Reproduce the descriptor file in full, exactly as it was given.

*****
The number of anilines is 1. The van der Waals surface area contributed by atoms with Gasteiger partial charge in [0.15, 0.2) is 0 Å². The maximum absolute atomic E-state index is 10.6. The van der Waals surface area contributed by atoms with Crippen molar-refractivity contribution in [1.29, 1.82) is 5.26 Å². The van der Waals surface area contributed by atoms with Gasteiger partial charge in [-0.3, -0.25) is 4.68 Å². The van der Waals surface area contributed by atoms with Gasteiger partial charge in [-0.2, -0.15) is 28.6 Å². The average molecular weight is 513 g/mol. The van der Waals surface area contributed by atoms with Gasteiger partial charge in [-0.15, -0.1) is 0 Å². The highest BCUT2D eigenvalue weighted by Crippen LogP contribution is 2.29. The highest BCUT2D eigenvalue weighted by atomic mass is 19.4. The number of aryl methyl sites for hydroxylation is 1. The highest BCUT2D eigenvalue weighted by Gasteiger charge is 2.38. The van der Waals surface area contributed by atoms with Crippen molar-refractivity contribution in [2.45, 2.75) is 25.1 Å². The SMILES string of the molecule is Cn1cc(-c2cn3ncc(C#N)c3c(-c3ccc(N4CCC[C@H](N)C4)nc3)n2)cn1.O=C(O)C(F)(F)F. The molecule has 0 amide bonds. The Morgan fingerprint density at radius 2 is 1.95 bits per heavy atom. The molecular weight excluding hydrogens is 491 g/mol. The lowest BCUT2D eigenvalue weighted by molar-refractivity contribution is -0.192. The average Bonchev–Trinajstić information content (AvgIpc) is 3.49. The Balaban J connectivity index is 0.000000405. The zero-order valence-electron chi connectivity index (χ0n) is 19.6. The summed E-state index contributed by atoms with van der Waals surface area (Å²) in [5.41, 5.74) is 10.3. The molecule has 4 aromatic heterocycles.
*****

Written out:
The number of anilines is 1. The van der Waals surface area contributed by atoms with Gasteiger partial charge in [0.15, 0.2) is 0 Å². The maximum absolute atomic E-state index is 10.6. The van der Waals surface area contributed by atoms with Crippen molar-refractivity contribution in [1.29, 1.82) is 5.26 Å². The van der Waals surface area contributed by atoms with Gasteiger partial charge in [-0.3, -0.25) is 4.68 Å². The van der Waals surface area contributed by atoms with Gasteiger partial charge in [-0.2, -0.15) is 28.6 Å². The average molecular weight is 513 g/mol. The van der Waals surface area contributed by atoms with Gasteiger partial charge in [-0.15, -0.1) is 0 Å². The highest BCUT2D eigenvalue weighted by Crippen LogP contribution is 2.29. The highest BCUT2D eigenvalue weighted by atomic mass is 19.4. The number of aryl methyl sites for hydroxylation is 1. The highest BCUT2D eigenvalue weighted by Gasteiger charge is 2.38. The van der Waals surface area contributed by atoms with Crippen molar-refractivity contribution in [2.45, 2.75) is 25.1 Å². The SMILES string of the molecule is Cn1cc(-c2cn3ncc(C#N)c3c(-c3ccc(N4CCC[C@H](N)C4)nc3)n2)cn1.O=C(O)C(F)(F)F. The molecule has 0 amide bonds. The Morgan fingerprint density at radius 2 is 1.95 bits per heavy atom. The molecular weight excluding hydrogens is 491 g/mol. The lowest BCUT2D eigenvalue weighted by molar-refractivity contribution is -0.192. The average Bonchev–Trinajstić information content (AvgIpc) is 3.49. The Balaban J connectivity index is 0.000000405. The zero-order valence-electron chi connectivity index (χ0n) is 19.6. The summed E-state index contributed by atoms with van der Waals surface area (Å²) in [5.41, 5.74) is 10.3. The molecule has 4 aromatic heterocycles.